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Guatemala: the ICJ condemns the persecution of human rights defenders in the Department of Izabal
For many years, human rights defenders in Izabal have been the victims of persecution because of their opposition to the Phoenix nickel mining project.
This project has been operated by the Guatemalan Nickel Company (CGN), formally owned by Hudbay and now owned by the Solway Group.
“The ICJ expresses its deep concern about the persecution of human rights defenders opposing to nickel mining operations that are causing serious environmental damage and irreparable harm to the Lake of Izabal.
The local communities’ peaceful resistance contrasts with the violent repression that they face,” Ramon Cadena, Director of the Central American Office of the ICJ, said today.
Ramon Cadena added: “the Guatemalan government must urgently put an end to the criminalization and persecution of community leaders, journalists and all human rights defenders in the Department of Izabal.
Internal disciplinary measures should be taken against judges who through their acts contribute to the persecution of persons exercising their legitimate rights and freedoms.
The State should provide reparations for the harm and prejudice caused to human rights defenders by the public authorities. Furthermore, the International Commission against Corruption and Impunity in Guatemala (CICIG) should fully investigate these acts.“
Eduardo Bin Poou, Vice-President of the Izabal Fishers’ Association was recently detained and falsely accused without any evidence that he had committed any crime.
Last year, on 27 May 2017, Carlos Maas Coc, a leader of the Fishers’ Association was assassinated, and another fisherman, Alfredo Maquín Cocul, was wounded and these crimes remain in impunity today.
From 18-20 July, 2018, the ICJ carried out a visit to the Department of Izabal. On 19 July, the ICJ observed the hearing when the case against Jerson Xitumul, a community journalist, was dismissed for lack of evidence of any wrongdoing, at the Court for Criminal, Narcotics and Environmental Offences in Puerto Barrios.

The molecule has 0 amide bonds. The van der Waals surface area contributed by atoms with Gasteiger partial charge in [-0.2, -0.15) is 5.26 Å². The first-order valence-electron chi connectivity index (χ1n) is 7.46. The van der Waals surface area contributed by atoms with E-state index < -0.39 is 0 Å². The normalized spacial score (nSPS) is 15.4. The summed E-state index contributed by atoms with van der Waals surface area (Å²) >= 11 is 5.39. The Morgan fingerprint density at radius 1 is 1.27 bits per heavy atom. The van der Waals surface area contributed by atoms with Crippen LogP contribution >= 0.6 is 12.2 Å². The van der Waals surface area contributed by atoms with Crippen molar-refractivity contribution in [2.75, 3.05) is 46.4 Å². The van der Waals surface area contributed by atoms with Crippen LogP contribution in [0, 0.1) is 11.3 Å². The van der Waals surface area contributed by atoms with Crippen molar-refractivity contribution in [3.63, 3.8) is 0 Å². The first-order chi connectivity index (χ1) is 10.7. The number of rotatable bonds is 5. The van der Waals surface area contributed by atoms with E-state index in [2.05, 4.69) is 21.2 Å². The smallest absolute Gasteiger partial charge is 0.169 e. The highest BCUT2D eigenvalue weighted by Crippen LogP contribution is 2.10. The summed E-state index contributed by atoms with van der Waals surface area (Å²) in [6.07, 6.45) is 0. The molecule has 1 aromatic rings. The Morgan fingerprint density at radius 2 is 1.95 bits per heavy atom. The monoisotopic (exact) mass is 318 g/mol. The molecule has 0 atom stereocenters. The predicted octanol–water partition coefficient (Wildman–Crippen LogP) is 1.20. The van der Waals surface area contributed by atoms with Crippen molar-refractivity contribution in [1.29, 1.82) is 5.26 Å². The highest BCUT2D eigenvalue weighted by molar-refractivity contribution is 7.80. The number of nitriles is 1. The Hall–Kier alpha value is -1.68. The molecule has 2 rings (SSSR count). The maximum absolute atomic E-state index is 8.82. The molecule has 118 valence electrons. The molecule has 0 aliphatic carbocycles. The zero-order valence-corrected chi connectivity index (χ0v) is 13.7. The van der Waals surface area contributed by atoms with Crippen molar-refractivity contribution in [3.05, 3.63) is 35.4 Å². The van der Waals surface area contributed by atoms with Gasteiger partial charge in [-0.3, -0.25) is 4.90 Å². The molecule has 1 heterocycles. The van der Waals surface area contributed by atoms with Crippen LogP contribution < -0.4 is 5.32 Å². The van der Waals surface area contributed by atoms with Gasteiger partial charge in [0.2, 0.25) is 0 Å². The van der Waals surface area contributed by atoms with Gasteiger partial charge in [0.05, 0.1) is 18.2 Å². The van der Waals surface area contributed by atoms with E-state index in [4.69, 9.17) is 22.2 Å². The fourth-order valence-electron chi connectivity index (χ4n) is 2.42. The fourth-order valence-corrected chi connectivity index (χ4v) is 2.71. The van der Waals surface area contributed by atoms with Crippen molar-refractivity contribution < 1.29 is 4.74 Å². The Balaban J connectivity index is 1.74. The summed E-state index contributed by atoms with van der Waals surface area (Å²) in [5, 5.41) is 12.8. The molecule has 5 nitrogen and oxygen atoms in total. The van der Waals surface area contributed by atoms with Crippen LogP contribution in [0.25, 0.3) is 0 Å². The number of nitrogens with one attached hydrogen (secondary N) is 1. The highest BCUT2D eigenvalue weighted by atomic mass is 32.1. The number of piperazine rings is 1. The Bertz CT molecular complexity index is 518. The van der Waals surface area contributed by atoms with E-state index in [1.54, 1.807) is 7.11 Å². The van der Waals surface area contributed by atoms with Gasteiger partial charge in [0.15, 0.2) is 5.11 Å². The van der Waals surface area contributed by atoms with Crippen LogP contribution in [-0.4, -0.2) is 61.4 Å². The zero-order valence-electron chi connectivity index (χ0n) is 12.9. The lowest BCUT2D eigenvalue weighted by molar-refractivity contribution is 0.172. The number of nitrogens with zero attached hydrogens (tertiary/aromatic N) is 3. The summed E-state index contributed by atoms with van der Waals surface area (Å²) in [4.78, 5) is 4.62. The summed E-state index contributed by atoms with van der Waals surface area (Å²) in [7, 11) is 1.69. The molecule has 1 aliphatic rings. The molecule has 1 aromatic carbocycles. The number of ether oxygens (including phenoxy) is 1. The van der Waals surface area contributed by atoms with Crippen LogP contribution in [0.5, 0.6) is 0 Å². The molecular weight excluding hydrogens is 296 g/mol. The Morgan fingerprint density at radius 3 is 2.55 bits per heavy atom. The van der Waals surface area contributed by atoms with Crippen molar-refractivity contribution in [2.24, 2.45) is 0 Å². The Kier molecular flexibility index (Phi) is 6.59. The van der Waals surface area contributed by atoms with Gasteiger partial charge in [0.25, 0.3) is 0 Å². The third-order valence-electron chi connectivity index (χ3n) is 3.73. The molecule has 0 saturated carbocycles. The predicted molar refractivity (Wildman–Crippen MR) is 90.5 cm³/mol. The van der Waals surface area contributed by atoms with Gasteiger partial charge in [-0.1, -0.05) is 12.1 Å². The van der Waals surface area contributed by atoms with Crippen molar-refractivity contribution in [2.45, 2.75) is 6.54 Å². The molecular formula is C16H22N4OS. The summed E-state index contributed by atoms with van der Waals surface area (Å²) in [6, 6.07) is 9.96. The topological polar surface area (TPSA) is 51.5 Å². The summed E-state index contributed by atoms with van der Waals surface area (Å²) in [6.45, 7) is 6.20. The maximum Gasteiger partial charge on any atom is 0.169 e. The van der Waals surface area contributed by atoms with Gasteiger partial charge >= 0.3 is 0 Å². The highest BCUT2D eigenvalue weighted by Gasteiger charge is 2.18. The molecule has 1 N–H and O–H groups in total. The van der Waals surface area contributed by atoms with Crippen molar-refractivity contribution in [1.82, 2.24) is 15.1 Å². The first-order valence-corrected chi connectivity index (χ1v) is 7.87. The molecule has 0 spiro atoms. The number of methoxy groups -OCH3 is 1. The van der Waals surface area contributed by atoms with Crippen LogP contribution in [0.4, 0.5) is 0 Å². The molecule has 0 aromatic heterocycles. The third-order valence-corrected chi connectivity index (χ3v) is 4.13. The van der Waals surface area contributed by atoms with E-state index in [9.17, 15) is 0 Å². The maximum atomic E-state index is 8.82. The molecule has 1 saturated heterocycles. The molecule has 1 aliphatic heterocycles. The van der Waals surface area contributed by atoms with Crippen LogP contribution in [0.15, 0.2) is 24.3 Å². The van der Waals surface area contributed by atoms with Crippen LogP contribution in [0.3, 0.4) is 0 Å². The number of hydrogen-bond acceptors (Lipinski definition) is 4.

The ICJ then held a meeting with the Izabal Fishers’ Association and on 20 July, the ICJ interviewed the Vice President of the same Association, Eduardo Bin Poou, arbitrarily detained in the Puerto Barrios prison.
The ICJ is deeply concerned by the role that judges in the Department of Izabal have played in the criminalization of human rights defenders.
Judge Edgar Aníbal Arteaga López has often abused his office by imposing exemplary punishments against human rights defenders.
This judge has handed down arbitrary sentences against journalists, fishermen, community leaders, land rights’ defenders and all those opposed to the nickel operations or who defend community rights in the Department.
For example, because of the arbitrary actions of Judge Arteaga, the community leader, Abelardo Chub Caal, remains in detention although there is no evidence that he has committed any crime.
There are other cases including that of Maria Magdalena Cuc Choc, from the Chabilchoch community, who was detained on 17 January 2018 in Puerto Barrios.
The single Judge for Criminal Proceedings, Narcotics and Environmental Offences in Puerto Barrios, Ana Leticia Peña Ayala, despite the evidence, absolved the retired Colonel Mynor Ronaldo Padilla González (former chief of security for the CGN nickel company) of all charges and ordered his immediate liberty.
During the court case, the Judge Peña Ayala prohibited the public and journalists from entering the court room for so-called “security reasons”, so that most of the proceedings were carried out behind closed doors. With this ruling, the assassination of Adolfo Ich remains in impunity and those responsible have not been punished.
In this same case, Germán Chub was left quadriplegic and the circumstances of the attack against him have never been resolved.
In the hearing on 19 July in the case of Jerson Xitumul, without any justification, Judge Arteaga also prohibited the presence of journalists and international and national observers in the court room.
Both judges flagrantly violated the principle of public hearings established in the Guatemalan Penal Code. A formal complaint was submitted to the Auxiliary of the Human Rights Attorney of the Department of Izabal concerning the actions of Judge Arteaga on 19 July.
The ICJ has stated on a number of occasions that the Guatemalan authorities have persecuted human rights defenders by charging them with crimes of land appropriation or aggravated land appropriation.
In this way, the Guatemalan authorities seek to criminalize the legitimate right to resist, enshrined in article 45 of the Guatemalan Constitution, accusing environmental human rights defenders and others of crimes such as incitement to crime, illegal detention, threats, damages, illicit meetings and marches and other acts. In practice, the State is penalizing the legitimate exercise of the rights of expression and association.